Foreign officials and scholars spoke out against China’s ambition to occupy the entire East Sea via its groundless “nine-dash line” claim at a workshop in Buenos Aires, Argentina, on August 5.

Hosted by the Argentine Council for International Relations (CIRA), the event came after China’s placement of its oil rig Haiyang Shiyou – 981 in Vietnam’s continental shelf and exclusive economic zone in early May had sparked concerns in the world community.

China’s attempt to change the status quo is a violation of the 1982 United Nations Convention on the Law of the Sea (UNCLOS), and the Declaration on the Conduct of Parties in the East Sea that it signed with the Association of Southeast Asian Nations in 2002, said Vietnamese Ambassador Nguyen Dinh Thao.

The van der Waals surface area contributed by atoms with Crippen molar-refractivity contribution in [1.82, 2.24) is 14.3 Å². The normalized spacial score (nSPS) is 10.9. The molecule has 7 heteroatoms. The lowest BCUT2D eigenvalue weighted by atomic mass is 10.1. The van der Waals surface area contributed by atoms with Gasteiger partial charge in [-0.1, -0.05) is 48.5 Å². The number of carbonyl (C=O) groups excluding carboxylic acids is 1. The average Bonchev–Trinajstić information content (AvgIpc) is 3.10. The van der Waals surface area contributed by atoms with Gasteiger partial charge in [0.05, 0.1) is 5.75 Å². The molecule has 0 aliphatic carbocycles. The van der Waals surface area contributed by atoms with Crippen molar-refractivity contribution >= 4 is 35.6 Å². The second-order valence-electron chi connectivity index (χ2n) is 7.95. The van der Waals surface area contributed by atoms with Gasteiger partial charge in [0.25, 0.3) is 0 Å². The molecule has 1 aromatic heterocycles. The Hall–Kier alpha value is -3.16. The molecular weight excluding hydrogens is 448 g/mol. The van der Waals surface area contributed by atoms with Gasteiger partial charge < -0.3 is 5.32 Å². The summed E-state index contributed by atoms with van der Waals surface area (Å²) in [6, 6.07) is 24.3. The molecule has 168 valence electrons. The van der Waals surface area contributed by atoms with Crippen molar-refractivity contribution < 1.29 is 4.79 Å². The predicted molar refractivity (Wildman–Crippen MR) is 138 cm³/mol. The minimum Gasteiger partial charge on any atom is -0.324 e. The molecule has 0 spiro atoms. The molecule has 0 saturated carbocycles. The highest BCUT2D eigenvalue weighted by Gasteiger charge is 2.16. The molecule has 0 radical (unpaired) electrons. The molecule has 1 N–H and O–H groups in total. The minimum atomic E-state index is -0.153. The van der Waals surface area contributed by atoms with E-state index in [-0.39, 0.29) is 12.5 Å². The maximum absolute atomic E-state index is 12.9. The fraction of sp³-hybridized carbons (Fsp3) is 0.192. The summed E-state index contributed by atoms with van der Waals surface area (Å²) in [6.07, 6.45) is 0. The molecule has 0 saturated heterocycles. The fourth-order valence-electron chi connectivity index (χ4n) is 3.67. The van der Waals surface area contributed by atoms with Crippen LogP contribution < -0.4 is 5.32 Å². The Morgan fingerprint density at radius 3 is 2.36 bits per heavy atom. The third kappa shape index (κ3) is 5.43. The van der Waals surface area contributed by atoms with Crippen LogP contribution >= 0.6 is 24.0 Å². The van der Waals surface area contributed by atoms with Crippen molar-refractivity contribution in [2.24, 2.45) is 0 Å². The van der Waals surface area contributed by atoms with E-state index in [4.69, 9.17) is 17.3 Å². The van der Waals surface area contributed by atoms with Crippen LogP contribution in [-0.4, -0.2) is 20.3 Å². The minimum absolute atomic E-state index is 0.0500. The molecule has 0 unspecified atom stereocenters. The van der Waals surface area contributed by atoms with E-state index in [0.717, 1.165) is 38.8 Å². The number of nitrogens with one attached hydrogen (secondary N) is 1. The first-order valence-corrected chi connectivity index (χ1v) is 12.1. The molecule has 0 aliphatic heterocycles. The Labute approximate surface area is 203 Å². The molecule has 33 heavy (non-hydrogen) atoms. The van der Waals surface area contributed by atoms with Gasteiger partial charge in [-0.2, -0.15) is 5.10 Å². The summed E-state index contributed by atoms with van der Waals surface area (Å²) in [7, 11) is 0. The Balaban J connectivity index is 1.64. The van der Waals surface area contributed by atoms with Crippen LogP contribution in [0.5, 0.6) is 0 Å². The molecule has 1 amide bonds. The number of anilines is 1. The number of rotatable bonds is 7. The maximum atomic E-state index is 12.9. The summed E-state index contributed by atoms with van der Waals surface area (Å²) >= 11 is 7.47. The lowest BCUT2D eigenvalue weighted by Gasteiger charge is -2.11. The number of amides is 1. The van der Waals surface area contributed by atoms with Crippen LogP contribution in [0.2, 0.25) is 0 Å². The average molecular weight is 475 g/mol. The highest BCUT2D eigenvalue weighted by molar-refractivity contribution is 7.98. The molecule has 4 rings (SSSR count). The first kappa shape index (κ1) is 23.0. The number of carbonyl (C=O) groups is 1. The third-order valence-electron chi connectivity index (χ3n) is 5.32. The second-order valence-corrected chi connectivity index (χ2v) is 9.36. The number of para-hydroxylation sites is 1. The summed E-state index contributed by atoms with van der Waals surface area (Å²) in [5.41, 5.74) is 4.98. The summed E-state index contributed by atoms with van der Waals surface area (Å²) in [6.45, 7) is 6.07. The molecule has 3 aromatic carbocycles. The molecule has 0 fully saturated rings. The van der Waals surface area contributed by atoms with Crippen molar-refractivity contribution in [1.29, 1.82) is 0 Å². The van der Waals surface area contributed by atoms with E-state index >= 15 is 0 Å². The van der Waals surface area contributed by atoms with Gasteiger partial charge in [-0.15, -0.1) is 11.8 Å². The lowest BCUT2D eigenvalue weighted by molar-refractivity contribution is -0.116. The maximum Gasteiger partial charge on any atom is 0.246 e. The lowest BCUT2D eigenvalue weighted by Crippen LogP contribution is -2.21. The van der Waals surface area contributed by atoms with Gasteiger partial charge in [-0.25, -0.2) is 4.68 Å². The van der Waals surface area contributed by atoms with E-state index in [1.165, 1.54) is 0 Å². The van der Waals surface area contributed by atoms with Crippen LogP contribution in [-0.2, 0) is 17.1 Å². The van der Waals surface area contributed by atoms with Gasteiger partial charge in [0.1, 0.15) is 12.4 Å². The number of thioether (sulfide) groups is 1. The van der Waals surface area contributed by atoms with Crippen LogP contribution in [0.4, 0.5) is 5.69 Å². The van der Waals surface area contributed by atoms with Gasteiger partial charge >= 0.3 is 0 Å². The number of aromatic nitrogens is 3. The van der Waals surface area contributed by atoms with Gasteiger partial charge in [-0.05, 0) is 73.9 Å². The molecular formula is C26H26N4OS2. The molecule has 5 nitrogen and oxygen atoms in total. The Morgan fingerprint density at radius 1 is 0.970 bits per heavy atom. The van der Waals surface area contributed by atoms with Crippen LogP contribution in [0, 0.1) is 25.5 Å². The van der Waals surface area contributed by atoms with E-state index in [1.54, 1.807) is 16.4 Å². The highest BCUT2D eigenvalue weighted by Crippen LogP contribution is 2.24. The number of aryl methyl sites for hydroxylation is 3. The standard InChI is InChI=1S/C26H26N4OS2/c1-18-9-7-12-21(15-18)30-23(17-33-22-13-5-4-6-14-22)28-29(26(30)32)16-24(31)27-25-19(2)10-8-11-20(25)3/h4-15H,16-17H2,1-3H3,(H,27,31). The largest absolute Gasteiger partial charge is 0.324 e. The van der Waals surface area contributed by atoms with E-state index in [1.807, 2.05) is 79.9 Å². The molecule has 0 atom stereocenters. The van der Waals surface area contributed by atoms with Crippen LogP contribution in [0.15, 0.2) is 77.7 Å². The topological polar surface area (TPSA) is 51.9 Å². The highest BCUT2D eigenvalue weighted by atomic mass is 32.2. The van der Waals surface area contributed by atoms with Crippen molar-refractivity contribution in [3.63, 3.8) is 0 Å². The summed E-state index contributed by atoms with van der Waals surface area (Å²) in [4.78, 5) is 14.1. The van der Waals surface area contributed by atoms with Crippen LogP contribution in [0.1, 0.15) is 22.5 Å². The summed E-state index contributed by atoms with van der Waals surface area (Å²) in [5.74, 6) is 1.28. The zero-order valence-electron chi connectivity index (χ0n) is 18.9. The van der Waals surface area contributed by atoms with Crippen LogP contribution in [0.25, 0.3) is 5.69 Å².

He confirmed that Vietnam has adequate historical and legal evidence proving its sovereignty over Hoang Sa (Paracel) and Truong Sa (Spratly) archipelagos, and will hold on to its policy of settling the East Sea dispute by peaceful means in line with international law.

Philippine Ambassador Maria Amelita C.Aquino told participants that her country has filed a lawsuit against Beijing to the Permanent Court of Arbitration for violating the 1982 UNCLOS with its “nine-dot line” claim, and its illegal occupation of her country’s Scarborough shoal, which is named Huangyan island by China, in 2012.

The East Sea is known to sit on a huge oil and gas reserve and one of the world’s maritime lifelines, according to the Director of the CIRA’s Institute of International Security and Strategic Affairs Julio A. Hang, who called China’s unilateral placement of its oil rig in Vietnam’s exclusive economic zone a “serious” act.

CIRA was established in 1978 and growing into a prestigious think-tank in Argentina. It encourages national studies on global issues to serve the promotion of mutual understanding among nations.-VNA